Talent is the bottom-up side of competence

A friend of mine was making fun of the use of the word “talent” since he didn’t see in which way it was different from “ressource”, even if human. He was only seeing one more employer brand trick, a promise that only engages the one who hear it.

It’s true that HR marketing, as general marketing, likes to use new terms to value the people it talks to even if that doesn’t mean anything really changed in the workplace. But if we look into the subject, there is sometimes a true reflection behind all that and we can guess this will spread in the upcomming times.

Talking about talents in the workplace may seem being totally out of touch. It’s a term we often use for creative and artistic activities. We say talent for a singer, an actor, a football player, not for an employee for whom we say “competent”. Competence is something defined, straightforward, writen into official systems of references. Talent is not quantifiable neither it can be described : it only can be noticed and because it can’t be put in compartments it’s left away for entertainers.

Notice that we say talent for a football player, a tennisman, not for an athlete. Perhaps because the first decide, improvise and make choices in real time, facing situations that are not foreseeable, although the second run, jump, throws, but is mono-activity and always does the same gestures in sequences that are endlessly repeated and optimized. A race can be modelized, not a game.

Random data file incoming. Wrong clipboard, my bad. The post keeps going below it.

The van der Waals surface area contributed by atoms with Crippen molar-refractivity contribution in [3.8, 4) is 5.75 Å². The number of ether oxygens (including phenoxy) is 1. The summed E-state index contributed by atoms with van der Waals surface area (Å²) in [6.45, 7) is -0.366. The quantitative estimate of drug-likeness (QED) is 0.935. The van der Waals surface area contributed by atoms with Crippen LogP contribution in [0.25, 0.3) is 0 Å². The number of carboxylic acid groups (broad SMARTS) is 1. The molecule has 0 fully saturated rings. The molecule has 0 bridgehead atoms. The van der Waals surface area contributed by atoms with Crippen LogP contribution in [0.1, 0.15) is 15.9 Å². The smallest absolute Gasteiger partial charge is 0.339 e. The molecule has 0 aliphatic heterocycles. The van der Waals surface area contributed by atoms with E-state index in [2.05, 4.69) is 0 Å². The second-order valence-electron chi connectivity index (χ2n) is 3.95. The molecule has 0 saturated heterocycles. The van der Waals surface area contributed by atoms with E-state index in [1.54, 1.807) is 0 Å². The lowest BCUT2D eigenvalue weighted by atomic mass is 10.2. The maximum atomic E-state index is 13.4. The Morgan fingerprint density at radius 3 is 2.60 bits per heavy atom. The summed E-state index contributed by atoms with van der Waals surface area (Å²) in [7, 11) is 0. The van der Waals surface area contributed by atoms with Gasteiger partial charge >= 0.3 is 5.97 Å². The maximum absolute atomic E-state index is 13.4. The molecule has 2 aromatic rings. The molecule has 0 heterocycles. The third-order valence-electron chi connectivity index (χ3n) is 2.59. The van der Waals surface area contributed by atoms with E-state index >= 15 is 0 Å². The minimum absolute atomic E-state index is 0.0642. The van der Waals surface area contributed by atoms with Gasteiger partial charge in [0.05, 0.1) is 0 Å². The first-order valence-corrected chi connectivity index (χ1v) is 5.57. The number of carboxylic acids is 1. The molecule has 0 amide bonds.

Is that trivial ?

Competence is the ability to face a defined situation, make a defined work. Talent is the abality to face unforeseeable things, propose, take intiatives, organize and manage his network and his work at his own level.

If we assume that, in a modern organization, people must know how to do their assigned work but also to be autonomous and reactive, we can deduce that competence is about “pushed production” when talent is what makes it possible to adopt a “pull” mode. Talent development is the consequence of empowerment is what makes possible to move from a top-down only organization to a bottom-up one when needed. I say “when needed” because both are not exclusive the one from the other, on the contrary they are complementary.

From that we can imagine that a company that does its job well is “competences pushed” and a company that does outstanding this is “talent pulled”…

I like this sentence from Ed Catmull, Co-founder of Pixar : “If you give a good idea to a mediocre team, they’ll screw it up; but if you give a mediocre idea to a great team, they will either fix it or throw it away and come up with something that works.”

Bertrand DUPERRINhttps://www.duperrin.com/english
Head of Employee and Client Experience @Emakina / Former consulting director / Crossroads of people, business and technology / Speaker / Compulsive traveler
Head of Employee and Client Experience @Emakina / Former consulting director / Crossroads of people, business and technology / Speaker / Compulsive traveler
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